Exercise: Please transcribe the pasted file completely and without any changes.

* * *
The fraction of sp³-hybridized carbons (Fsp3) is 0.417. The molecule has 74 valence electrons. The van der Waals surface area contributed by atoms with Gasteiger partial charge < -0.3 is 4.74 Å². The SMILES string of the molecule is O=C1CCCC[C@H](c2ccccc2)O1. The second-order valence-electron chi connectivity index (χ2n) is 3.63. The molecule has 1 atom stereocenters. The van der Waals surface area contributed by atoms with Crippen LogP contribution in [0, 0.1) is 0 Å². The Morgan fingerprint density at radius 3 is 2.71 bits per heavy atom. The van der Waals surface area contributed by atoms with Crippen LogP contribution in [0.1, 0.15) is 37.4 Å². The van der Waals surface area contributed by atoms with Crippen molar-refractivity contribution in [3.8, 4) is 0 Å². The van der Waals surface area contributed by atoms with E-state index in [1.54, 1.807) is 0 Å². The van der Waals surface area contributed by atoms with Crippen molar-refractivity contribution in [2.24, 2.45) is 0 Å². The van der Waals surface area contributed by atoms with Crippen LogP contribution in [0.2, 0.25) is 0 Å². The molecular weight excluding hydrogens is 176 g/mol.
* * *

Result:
The fraction of sp³-hybridized carbons (Fsp3) is 0.417. The molecule has 74 valence electrons. The van der Waals surface area contributed by atoms with Gasteiger partial charge < -0.3 is 4.74 Å². The SMILES string of the molecule is O=C1CCCC[C@H](c2ccccc2)O1. The second-order valence-electron chi connectivity index (χ2n) is 3.63. The molecule has 1 atom stereocenters. The van der Waals surface area contributed by atoms with Crippen LogP contribution in [0, 0.1) is 0 Å². The Morgan fingerprint density at radius 3 is 2.71 bits per heavy atom. The van der Waals surface area contributed by atoms with Crippen LogP contribution in [0.1, 0.15) is 37.4 Å². The van der Waals surface area contributed by atoms with Crippen molar-refractivity contribution in [3.8, 4) is 0 Å². The van der Waals surface area contributed by atoms with E-state index in [1.54, 1.807) is 0 Å². The van der Waals surface area contributed by atoms with Crippen molar-refractivity contribution in [2.24, 2.45) is 0 Å². The van der Waals surface area contributed by atoms with Crippen LogP contribution in [0.2, 0.25) is 0 Å². The molecular weight excluding hydrogens is 176 g/mol.